If you're a resident of Massachusetts and leave behind more than $1 million (for deaths occurring in 2021), your estate might have to pay Massachusetts estate tax. The Massachusetts tax is different from the federal estate tax, which is imposed only on estates worth more than $11.7 million (for deaths in 2021). So even if your estate isn't large enough to owe federal estate tax, it could very well still owe Massachusetts estate tax.
But it's not just state residents who might owe Massachusetts estate tax. If you're a nonresident but own real estate or other tangible assets (a boat or plane, for example) located in Massachusetts, your estate might also need to file a Massachusetts estate tax return.
If the gross estate of a Massachusetts resident has a value of more than $1 million, the personal representative or executor of the estate must file a state estate tax return. Your gross estate will include just about all of the property you own at your death:
Co-owned property. If you own assets with someone else, generally only your share will be included in your estate. In other words, if you and your spouse own your house, half of its value would be included in your estate.
Non-probate assets. Notably, your gross estate also includes non-probate assets. For example, the property you hold in a revocable living trust avoids probate, but it does not avoid estate taxes, and is counted in your gross estate.
Portability. The federal estate tax regime allows a surviving spouse to use the deceased spouse's unused portion of the exemption—a feature called "portability." However, Massachusetts' estate tax does not offer portability between spouses; each spouse has a separate exemption amount of $1 million.
Nonresidents. For estates of nonresidents (that is, those who lived in a different state when they died) who owned property situated in Massachusetts, the executor will still need to calculate the gross estate. The amount of tax due will then be based on a ratio: the value of property situated in Massachusetts to the gross estate (total property).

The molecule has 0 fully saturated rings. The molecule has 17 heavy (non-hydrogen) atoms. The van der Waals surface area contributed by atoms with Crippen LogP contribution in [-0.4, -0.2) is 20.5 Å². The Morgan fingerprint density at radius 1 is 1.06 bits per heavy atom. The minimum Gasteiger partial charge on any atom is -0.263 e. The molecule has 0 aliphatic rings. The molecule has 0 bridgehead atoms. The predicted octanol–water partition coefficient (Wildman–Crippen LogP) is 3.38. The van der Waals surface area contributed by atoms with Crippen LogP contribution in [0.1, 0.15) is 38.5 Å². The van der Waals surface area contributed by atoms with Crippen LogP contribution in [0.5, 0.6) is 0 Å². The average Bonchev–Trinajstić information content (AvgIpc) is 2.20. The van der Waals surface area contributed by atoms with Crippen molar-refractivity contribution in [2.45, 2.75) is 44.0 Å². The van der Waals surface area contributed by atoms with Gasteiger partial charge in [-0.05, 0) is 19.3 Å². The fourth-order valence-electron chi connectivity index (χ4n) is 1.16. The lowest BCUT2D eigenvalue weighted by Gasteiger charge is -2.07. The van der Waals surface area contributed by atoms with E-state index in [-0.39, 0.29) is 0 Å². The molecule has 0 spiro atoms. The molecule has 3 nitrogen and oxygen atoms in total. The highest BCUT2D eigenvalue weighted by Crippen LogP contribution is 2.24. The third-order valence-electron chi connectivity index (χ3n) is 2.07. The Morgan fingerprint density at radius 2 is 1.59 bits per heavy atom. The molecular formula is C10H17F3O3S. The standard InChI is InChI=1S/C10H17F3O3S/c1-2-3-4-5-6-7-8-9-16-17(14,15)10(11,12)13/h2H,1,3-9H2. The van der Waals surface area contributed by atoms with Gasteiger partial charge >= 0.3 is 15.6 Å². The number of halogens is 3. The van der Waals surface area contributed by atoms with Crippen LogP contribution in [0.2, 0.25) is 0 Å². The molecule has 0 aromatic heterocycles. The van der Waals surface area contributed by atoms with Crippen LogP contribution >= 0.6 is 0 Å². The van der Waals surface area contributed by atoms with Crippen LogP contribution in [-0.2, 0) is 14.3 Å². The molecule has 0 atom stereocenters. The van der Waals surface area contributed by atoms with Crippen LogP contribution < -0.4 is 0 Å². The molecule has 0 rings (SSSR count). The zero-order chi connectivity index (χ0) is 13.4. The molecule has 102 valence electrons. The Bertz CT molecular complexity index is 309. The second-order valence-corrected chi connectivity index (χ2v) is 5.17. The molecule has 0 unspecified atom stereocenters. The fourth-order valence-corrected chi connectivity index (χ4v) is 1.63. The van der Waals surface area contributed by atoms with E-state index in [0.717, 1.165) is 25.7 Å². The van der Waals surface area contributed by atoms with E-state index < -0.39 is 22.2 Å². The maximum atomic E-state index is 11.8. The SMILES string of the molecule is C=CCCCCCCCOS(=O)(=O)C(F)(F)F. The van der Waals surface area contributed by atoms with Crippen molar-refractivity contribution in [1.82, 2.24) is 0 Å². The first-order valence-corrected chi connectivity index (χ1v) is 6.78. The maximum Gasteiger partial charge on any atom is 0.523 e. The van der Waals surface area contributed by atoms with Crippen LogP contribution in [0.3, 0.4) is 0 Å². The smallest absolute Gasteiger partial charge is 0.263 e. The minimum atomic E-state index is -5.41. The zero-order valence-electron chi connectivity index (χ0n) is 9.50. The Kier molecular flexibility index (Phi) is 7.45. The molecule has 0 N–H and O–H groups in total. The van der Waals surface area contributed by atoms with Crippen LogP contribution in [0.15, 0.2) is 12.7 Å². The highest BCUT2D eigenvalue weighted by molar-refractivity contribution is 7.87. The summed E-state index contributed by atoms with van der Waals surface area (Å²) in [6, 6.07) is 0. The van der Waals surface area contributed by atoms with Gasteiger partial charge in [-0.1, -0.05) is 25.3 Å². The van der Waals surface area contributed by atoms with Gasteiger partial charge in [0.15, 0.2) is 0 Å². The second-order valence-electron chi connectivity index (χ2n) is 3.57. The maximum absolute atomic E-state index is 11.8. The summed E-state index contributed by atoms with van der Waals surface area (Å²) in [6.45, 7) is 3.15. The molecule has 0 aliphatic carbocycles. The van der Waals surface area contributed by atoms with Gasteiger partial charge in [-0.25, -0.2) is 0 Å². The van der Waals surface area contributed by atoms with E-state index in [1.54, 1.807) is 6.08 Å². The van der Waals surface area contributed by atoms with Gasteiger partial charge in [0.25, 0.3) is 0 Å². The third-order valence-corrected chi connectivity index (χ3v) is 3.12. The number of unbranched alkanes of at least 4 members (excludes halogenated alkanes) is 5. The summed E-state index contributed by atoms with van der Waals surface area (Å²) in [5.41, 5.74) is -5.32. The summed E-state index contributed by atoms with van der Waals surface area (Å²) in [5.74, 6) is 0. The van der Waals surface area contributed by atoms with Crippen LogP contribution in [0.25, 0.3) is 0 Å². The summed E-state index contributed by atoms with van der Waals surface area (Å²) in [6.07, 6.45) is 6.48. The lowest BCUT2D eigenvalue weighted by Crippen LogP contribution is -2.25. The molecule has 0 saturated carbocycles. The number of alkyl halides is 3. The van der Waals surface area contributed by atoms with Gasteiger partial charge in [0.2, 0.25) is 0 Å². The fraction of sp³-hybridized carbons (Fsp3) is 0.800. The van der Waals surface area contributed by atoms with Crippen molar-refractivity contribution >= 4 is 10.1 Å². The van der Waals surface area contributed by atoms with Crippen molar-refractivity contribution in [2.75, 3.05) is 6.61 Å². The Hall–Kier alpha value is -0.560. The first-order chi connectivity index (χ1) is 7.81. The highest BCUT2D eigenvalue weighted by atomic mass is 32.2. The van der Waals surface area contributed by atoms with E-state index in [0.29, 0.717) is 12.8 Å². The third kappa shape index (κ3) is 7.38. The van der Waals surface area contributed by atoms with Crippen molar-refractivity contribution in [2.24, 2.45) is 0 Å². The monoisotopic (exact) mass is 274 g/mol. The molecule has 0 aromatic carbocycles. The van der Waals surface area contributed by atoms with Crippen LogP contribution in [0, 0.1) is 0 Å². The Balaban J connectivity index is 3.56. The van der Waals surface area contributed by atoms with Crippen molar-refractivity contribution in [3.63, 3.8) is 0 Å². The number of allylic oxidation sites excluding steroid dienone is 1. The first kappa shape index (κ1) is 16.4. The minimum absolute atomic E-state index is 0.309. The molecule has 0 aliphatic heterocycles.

Even if a Massachusetts estate tax return must be filed, it doesn't necessarily mean that the estate will owe estate tax. Your estate might be able to take certain deductions that lower the value of your estate below $1 million, in which case no estate tax will be due. These deductions include:
If your estate owes estate tax, how much will it actually owe? In Massachusetts, the estate tax rate is based on a historical federal credit for state death taxes. To find out the exact state estate tax owed in 2021, see the Massachusetts Department of Revenue's Computation of Maximum Federal Credit for State Death Taxes. And yes, it's complicated. If you were to translate the amount owed into a tax rate on the portion of the estate that exceeds the Massachusetts exemption amount of $1 million, the top rate would be 16%—that is, you would not be taxed more than 16%. (Compare these rates to the current federal rate of 40%.)
If a return is required, it's due nine months after the date of death. As of 2016, if the executor pays at least 80% of the estate tax due before the deadline, there will be an automatic 6-month extension to file the return. But if the executor doesn't pay at least 80% of the tax by the deadline, there's a penalty, and interest accrues on the unpaid amount.
Certain forms are due alongside the MA estate tax return, including a historical version of the federal estate tax form (the version revised in 1999)—even if your estate does not owe federal estate tax. That's because the amount of Massachusetts estate tax owed is calculated based on federal credits. (If your estate exceeds $11.7 million and does owe federal estate tax, the executor will actually have to file two federal estate tax forms: the current one as well as the 1999 version.)
Your executor might have to hire professional help (an experienced lawyer or CPA) to prepare the Massachusetts estate tax return. If so, the estate's funds can be used to pay for professional fees. Estate tax forms and instructions are available from the Massachusetts Department of Revenue.